32. LD said that there had been a drastic increase in workload of the Law Drafting Division in the past few years. However, there was only limited increase in manpower. In fact, the Division had tried to cope with the workload by allocating law drafting work to staff who were originally responsible for translation of law. As there had also been increasing demands for the Division to issue bilingual drafts at more or less the same time or even simultaneously, there was an urgent need for additional manpower support.
33. Mr IP Kwok-him agreed that there was a need to increase manpower for the Division in order to cope with the heavy workload. He asked whether the Administration would consider creating the post on a supernumerary basis for two years and then to further decide on the need for converting the post into a permanent one based on the actual level of workload. In reply, LD said that the Department had decided on a permanent DPGC post having regard to the following -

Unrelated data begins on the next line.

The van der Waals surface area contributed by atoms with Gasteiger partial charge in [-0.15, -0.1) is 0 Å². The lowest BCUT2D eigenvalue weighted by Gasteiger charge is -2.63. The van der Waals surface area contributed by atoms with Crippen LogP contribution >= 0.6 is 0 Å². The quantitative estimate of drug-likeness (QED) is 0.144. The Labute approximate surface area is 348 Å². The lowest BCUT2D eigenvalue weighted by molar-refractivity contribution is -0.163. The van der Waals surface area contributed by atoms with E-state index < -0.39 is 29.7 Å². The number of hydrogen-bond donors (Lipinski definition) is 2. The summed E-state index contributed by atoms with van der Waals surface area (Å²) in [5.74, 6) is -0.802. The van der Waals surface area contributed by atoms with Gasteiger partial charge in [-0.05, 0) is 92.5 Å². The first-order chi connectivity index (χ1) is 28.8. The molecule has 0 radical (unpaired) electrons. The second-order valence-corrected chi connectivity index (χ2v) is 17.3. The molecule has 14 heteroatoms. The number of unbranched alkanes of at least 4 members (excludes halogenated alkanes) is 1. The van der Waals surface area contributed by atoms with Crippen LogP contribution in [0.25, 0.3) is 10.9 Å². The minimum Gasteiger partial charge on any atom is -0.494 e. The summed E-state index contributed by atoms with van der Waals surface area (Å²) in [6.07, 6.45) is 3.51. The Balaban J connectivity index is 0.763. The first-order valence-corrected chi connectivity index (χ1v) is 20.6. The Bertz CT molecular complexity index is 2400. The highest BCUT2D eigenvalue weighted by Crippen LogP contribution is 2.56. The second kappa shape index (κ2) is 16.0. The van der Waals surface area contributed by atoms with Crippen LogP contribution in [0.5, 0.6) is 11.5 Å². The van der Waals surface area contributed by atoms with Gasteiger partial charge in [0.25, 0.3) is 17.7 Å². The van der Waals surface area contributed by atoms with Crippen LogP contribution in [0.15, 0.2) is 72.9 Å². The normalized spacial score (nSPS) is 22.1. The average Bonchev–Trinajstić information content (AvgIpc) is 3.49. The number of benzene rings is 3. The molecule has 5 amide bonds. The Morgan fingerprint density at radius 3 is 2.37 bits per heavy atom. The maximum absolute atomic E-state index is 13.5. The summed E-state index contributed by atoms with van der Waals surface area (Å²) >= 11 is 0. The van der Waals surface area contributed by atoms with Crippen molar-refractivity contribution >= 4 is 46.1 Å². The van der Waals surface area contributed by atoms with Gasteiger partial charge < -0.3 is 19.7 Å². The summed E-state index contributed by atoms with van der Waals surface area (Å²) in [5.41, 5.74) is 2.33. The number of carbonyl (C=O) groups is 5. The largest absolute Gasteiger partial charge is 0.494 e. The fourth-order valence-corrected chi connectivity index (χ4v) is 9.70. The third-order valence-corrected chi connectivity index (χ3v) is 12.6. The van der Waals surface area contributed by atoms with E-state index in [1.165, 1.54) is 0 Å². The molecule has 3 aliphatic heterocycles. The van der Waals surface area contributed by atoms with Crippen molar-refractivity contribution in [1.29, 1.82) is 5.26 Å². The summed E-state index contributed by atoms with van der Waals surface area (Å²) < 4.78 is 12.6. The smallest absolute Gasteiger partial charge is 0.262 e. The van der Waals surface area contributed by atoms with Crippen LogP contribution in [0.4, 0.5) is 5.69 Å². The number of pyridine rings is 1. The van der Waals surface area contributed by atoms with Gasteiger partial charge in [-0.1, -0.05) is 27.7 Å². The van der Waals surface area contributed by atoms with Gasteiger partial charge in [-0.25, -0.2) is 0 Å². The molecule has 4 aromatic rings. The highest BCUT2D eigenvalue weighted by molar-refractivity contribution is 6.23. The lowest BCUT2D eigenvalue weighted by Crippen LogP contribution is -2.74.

In response to Mrs Elsie TU's enquiry, LD confirmed that if the proposal was endorsed, the post would be filled by promotion within the Department.
- the Division had a long-term need for the input of a DPGC in implementing the policy of bilingual legislation;
- the volume and complexity of work faced by the Division would continue to increase with implementation of the Adaptation of Laws programme and formation of the Legislative Council;
- law drafting was of a very specialized nature and it would be difficult to attract/retain staff if the relevant posts were not permanent ones; and
- the Division's existing staffing position after disbanding on 1 July 1997 a team which had been responsible for law adaptation and localization.
34. At Mr Bruce LIU's enquiry, LD said that a paper was being prepared to seek members' views regarding a review to be conducted by the Division on the existing legislation to see whether any legislative amendments were necessary to improve the law.
35. Members had no further comments/questions on this proposal.
36. The meeting ended at 4:30 pm.
Provisional Legislative Council Secretariat
4 March 1998